Maybe the woman from the T-shirt booth would call him today. He’d gladly stop by the booth again, but what good would that do? Frustration made him edgy. He kept walking to burn off energy.
He could go back and talk to Tara. Maybe she had more info about Sylvie from her application? An address maybe? But then she’d wonder why he needed it. Friends kept in contact.
He wasn’t going to explain to anyone here about Sylvie. He couldn’t risk it. He’d trusted before and been betrayed when they’d tipped Sylvie off. She’d run, and he’d had to start his search all over. He wasn’t sure he could go through that again.
He certainly couldn’t afford to.
Inside the cab, Morgan booted up his laptop and used the diner’s Wi-Fi to get online. He had nearly a hundred emails to get through; instead, he did a quick search that resulted in nothing. Who was that guy at the T-shirt stand? There was something there. He just didn’t know what it was.
Rubbing his eyes in tired frustration, Morgan sat back on the bunk, pulling the laptop with him.
The article about last year’s fire still stuck in his mind. Curious, he did another search. The Someday Café had a fairly good internet presence. The pretty owner, Tara, had paid decent money for the website. Hmm…they had takeout. He’d have to remember that.
Might be safer than sitting at that counter watching her move around…
There were promo photos of the diner, one of her in full chef regalia. She smiled at the camera, stirring a big pot in an obviously posed photo. A pretty picture.
Who was she? Really?
She hadn’t grown up in Haskins Corners, but a good chunk of the inhabitants knew her. He stumbled across an article from a small, regional culinary magazine. It referred to the fire and talked about how the volunteers had created meals for the fire crews in a school kitchen.
There, in the middle of the group, laughing in pure abandon was Tara Hawkins. She wasn’t dressed to cook, but in shorts and a tank top that left her arms and legs bare. Tanned and bare.
He liked the way she looked in this picture. At the diner, she’d looked pretty but stressed. In this picture, her hair hung loose and wavy past her shoulders. Not pulled tight against her scalp.
Reading on, he found her connection to this community. Her brother owned a ranch nearby. Had it been damaged in the fire? That wasn’t the focus of the article, so Morgan didn’t learn any more. If nothing else, it made him more curious about her.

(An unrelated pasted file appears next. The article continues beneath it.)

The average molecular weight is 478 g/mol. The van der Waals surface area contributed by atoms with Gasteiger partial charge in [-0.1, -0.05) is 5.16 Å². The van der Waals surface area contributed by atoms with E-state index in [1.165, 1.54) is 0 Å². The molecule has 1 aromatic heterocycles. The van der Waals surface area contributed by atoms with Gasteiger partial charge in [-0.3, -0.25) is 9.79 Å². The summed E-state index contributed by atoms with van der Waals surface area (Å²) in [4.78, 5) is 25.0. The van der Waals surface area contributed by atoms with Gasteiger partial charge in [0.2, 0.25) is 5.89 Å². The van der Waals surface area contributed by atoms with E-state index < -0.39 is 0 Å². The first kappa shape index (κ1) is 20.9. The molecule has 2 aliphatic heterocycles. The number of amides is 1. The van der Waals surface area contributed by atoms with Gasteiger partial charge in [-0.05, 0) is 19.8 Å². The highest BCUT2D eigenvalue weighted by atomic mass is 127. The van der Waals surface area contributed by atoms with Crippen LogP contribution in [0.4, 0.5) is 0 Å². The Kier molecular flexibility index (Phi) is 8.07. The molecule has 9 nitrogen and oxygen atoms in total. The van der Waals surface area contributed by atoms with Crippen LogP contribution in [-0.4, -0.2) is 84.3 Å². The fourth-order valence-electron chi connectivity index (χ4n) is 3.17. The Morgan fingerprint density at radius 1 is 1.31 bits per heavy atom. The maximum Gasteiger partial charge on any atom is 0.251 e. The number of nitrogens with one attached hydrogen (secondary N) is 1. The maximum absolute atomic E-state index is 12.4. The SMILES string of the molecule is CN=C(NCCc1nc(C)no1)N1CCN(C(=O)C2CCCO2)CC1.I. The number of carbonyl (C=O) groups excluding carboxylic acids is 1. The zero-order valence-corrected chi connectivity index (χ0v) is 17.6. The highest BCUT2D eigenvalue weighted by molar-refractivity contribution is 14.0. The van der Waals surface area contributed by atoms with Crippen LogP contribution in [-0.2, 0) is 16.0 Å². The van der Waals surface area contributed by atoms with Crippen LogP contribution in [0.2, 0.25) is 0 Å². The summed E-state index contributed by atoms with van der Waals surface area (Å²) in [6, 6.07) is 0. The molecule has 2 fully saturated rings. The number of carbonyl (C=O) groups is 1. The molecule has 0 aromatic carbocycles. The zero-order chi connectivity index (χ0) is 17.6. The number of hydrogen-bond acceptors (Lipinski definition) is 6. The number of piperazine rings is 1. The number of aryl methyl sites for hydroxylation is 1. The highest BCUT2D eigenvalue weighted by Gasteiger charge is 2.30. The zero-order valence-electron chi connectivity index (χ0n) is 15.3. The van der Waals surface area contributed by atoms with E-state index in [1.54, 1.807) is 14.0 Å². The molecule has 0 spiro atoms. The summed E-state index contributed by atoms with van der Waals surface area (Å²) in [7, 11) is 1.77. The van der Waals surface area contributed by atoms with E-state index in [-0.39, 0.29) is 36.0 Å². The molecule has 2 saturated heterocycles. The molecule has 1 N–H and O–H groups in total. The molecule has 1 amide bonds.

His phone rang then, and after saving the picture to his hard drive, he answered.
“Any luck?” Jack didn’t bother with the niceties.
Neither did Morgan as he explained yesterday’s events. “Nothing great. I did find a place where she applied for a job. They didn’t hire her.”
“Damn. That would’ve made life easier.”
“I’m going to stick around for a couple days. But I gotta look like I’m here for a reason. Anything local I can do?” If he could do short hauls in the area, maybe that would buy him more time.
“I can see. I’ll call if I find anything.” The sound of rustling papers came through the line. “Anyplace else she might have applied for a job?”
“There’s not much here. Retail. The diner. That’s about all she’s qualified for.” He tried to envision the small town in his mind. “Maybe a couple of bars.”
“Check ’em out.” Jack’s voice was tinny all of a sudden.
“Did you put me on speaker?” Morgan hated not knowing who could hear him.
“Yeah.” Jack laughed. “One-handed typing sucks, so get over it, bro. I need your help with these numbers.”
For the next few hours, they worked on financials and tried to figure out budgets for the next six months. The places Morgan was going to check would be open well into the night, so he could afford to give Jack the time.
The rain was relenting and letting the clouds temporarily part when he finally stumbled out of the cab. He needed to find something to eat before he continued his search. Morgan thought about going to the diner, but besides the distraction it would prove, he did need to look elsewhere. While the sidewalks in this town practically rolled up at night, there were a couple bars.